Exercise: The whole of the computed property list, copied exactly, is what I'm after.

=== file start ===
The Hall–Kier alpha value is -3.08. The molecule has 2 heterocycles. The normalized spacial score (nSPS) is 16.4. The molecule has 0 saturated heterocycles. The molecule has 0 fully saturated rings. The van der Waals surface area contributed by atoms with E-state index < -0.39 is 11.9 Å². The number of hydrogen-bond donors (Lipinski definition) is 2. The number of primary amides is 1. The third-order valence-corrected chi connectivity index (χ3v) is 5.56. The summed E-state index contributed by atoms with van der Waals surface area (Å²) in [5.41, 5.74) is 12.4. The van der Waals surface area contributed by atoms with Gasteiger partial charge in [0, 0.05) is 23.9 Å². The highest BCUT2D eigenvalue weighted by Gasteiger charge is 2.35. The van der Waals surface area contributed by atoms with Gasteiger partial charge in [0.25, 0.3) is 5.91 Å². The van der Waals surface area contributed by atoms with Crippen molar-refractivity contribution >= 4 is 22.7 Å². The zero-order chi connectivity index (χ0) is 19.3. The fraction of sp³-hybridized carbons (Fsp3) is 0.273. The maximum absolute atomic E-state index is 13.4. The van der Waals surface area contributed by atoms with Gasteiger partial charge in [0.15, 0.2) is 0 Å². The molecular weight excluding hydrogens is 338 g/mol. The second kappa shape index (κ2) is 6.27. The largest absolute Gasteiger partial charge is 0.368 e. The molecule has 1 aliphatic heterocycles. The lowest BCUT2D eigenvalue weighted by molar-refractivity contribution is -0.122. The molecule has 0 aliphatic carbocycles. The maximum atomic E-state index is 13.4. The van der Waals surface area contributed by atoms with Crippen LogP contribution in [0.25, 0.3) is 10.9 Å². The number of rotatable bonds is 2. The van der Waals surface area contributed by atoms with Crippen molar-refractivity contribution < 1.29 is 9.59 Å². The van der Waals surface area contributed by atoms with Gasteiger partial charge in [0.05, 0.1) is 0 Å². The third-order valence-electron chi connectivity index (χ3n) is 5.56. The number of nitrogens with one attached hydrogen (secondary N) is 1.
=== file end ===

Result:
The Hall–Kier alpha value is -3.08. The molecule has 2 heterocycles. The normalized spacial score (nSPS) is 16.4. The molecule has 0 saturated heterocycles. The molecule has 0 fully saturated rings. The van der Waals surface area contributed by atoms with E-state index < -0.39 is 11.9 Å². The number of hydrogen-bond donors (Lipinski definition) is 2. The number of primary amides is 1. The third-order valence-corrected chi connectivity index (χ3v) is 5.56. The summed E-state index contributed by atoms with van der Waals surface area (Å²) in [5.41, 5.74) is 12.4. The van der Waals surface area contributed by atoms with Gasteiger partial charge in [0, 0.05) is 23.9 Å². The highest BCUT2D eigenvalue weighted by Gasteiger charge is 2.35. The van der Waals surface area contributed by atoms with Gasteiger partial charge in [0.25, 0.3) is 5.91 Å². The van der Waals surface area contributed by atoms with Crippen molar-refractivity contribution >= 4 is 22.7 Å². The zero-order chi connectivity index (χ0) is 19.3. The fraction of sp³-hybridized carbons (Fsp3) is 0.273. The maximum absolute atomic E-state index is 13.4. The van der Waals surface area contributed by atoms with Gasteiger partial charge in [0.15, 0.2) is 0 Å². The molecular weight excluding hydrogens is 338 g/mol. The second kappa shape index (κ2) is 6.27. The largest absolute Gasteiger partial charge is 0.368 e. The molecule has 1 aliphatic heterocycles. The lowest BCUT2D eigenvalue weighted by molar-refractivity contribution is -0.122. The molecule has 0 aliphatic carbocycles. The maximum atomic E-state index is 13.4. The van der Waals surface area contributed by atoms with Crippen LogP contribution in [0.25, 0.3) is 10.9 Å². The number of rotatable bonds is 2. The van der Waals surface area contributed by atoms with Crippen molar-refractivity contribution < 1.29 is 9.59 Å². The van der Waals surface area contributed by atoms with Gasteiger partial charge in [0.05, 0.1) is 0 Å². The third-order valence-electron chi connectivity index (χ3n) is 5.56. The number of nitrogens with one attached hydrogen (secondary N) is 1.